There is another person who has two motherlands. I was born and raised in Korea, and I still carry my Korean passport. I came to the United States in 1954, and have been in this country for 48 years (as of 2002). The United States is a great country because there is always a reward for hard work. I have been working hard since my first day in the U.S., and the United States has been very nice to me. My house looks like this on the 4th day of July every year.
If you are interested in a story about one physics viewed from two different Lorentz frames, click here.
Victor Hugo was born in Besancon about 200 km south-east of Paris. His mother's name was Sophi Trebuchet. There is his statue is in the center of the city. In May of 2005, I met a French poet/journalist named Geraldine Gruen there and had a photo with her. She was kind enough to send me the following e-mail.
From: "Geraldine GRUEN"
Subject: News from Paris !
Cher Monsieur Kim,
As I promised it to you last month in Besanšon, I visited your websites. It's huge and I probably will go back there regurlarly to follow you around the world, read the articles, and watch the photographs I had no time to check yet.
I found the picture of Victor Hugo statue. I checked the information about the story you relate on Victor Hugo's "two" mothers. I must say that in the several biographies I read on the Internet there are many contradictions concerning the years 1801/1802 in particular in the rich correspondance Leopold and Sophie were exchanging at this time... So your version is certainly the right version, it's the most probable I read...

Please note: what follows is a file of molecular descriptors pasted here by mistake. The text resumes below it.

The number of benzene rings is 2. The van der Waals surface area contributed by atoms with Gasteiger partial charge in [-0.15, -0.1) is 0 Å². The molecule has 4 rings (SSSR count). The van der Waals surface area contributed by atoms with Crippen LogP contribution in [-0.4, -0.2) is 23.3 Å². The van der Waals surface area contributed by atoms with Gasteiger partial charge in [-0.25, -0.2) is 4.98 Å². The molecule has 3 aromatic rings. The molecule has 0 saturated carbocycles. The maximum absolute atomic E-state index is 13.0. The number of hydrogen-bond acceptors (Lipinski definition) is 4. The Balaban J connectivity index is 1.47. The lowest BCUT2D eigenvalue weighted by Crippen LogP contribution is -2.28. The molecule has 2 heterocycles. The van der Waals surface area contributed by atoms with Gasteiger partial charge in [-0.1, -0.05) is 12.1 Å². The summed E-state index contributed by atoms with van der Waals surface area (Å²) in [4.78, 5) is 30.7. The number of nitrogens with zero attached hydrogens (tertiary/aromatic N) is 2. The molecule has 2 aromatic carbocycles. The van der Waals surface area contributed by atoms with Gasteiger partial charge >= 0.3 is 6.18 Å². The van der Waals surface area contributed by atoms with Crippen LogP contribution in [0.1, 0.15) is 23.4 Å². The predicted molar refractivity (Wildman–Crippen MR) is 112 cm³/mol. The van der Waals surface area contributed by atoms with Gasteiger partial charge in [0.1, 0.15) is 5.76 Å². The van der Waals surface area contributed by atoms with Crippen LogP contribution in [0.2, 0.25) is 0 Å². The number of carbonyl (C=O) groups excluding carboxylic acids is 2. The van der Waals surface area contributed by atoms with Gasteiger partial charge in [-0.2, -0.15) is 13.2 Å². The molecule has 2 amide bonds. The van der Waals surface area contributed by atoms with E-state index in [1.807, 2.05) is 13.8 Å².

About the teaser of your article I cannot let you say that Besanšon was an unknown little town, for this town "Vesontio" was a huge and famous place during the roman empire (there is a text by Jules Cesar describing how the roman troops came into the town)... Anyway, it's not that important.
The mother of my grand-father was born in Besanšon. My grand-father was born in Besanšon, my mother grew up in the area as well, so I must confess that Victor Hugo is one of our regional national heros ! Well, it used to be... Not because of the genetical origins of the poet, just because our new generations do not care about litterature, nor about sciences. I must confess that I am more and more worried about the future education of our children in France, Germany, England... in Europe in a word. It's now all about having fun, watching stupid shows on TV, and debating on polemical and oriented politics and politicians, who less and less speak about making peace or promoting civilian worldwide scientifical progress...
Which I am trying to fight for for more than 20 years now... through my poems. I assume that it was my mother who gave me the willing to write poetry for she was always telling us (me and my sisters) victor hugo's poems by heart when she was cooking in the kitchen...
There are some of my poems on my own website if you want to visit it (6 pieces extracted out of a 200-poem-collection ;( . I also published a sintesis I wrote out of the ICSSUR conference. It's in French, Michel Planat was kind enough to review it for me. I'm sorry the English translation is still in progress...
So... let me know about your coming conferences or leisure trips, it will always be a pleasure to hear from you...
copyright@2006 by Y. S. Kim, unless otherwise specified.